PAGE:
Modulation of gene expression by antisense oligonucleotides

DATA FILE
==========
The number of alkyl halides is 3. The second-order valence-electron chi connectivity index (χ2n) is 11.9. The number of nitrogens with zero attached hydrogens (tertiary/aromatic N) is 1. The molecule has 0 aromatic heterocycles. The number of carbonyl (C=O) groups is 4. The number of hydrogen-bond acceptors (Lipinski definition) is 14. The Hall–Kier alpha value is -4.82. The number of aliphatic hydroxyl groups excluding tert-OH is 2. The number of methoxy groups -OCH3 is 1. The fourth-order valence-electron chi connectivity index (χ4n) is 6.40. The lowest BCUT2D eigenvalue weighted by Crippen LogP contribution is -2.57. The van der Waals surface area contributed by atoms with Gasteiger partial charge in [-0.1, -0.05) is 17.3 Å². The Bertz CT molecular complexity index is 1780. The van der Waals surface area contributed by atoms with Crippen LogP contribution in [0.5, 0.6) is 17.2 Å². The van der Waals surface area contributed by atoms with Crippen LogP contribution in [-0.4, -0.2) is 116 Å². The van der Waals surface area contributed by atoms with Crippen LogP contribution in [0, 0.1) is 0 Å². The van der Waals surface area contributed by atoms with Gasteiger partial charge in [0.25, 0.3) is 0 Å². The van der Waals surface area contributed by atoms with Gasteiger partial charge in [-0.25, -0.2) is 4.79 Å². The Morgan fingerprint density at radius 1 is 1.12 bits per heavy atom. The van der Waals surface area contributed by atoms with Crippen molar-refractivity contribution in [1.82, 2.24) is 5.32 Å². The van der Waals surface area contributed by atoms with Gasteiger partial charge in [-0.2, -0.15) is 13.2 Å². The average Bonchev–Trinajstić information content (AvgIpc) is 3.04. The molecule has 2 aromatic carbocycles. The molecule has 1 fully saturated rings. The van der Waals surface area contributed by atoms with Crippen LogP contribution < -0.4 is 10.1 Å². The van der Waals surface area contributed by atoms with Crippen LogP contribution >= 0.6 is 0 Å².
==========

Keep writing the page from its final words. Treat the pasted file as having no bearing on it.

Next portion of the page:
INTRODUCTION One of the major developments in modern biomedical research is genetic therapy, which is based on progress made in molecular biology and genetics, especially the identification, cloning, sequencing and characterization of pathogenic genes. Major efforts in the development of genetic therapy can be summarized in two general approaches. The first is the introduction of a vector that is capable of inserting into the genetic code a gene of interest that may restore a normal function or correct an abnormal function. This approach is termed gene therapy. The second, termed antisense therapy, delivers to the target cells antisense molecules that target RNA or DNA with which they hybridize and specifically inhibit the expression of pathogenic genes. In the past, the term antisense has been used to include four distinct approaches, including classical antisense or anticode, ribozyme or catalytic RNA, triplex or antigene, and aptamer technologies. These antisense technologies are compared in Table 3.1.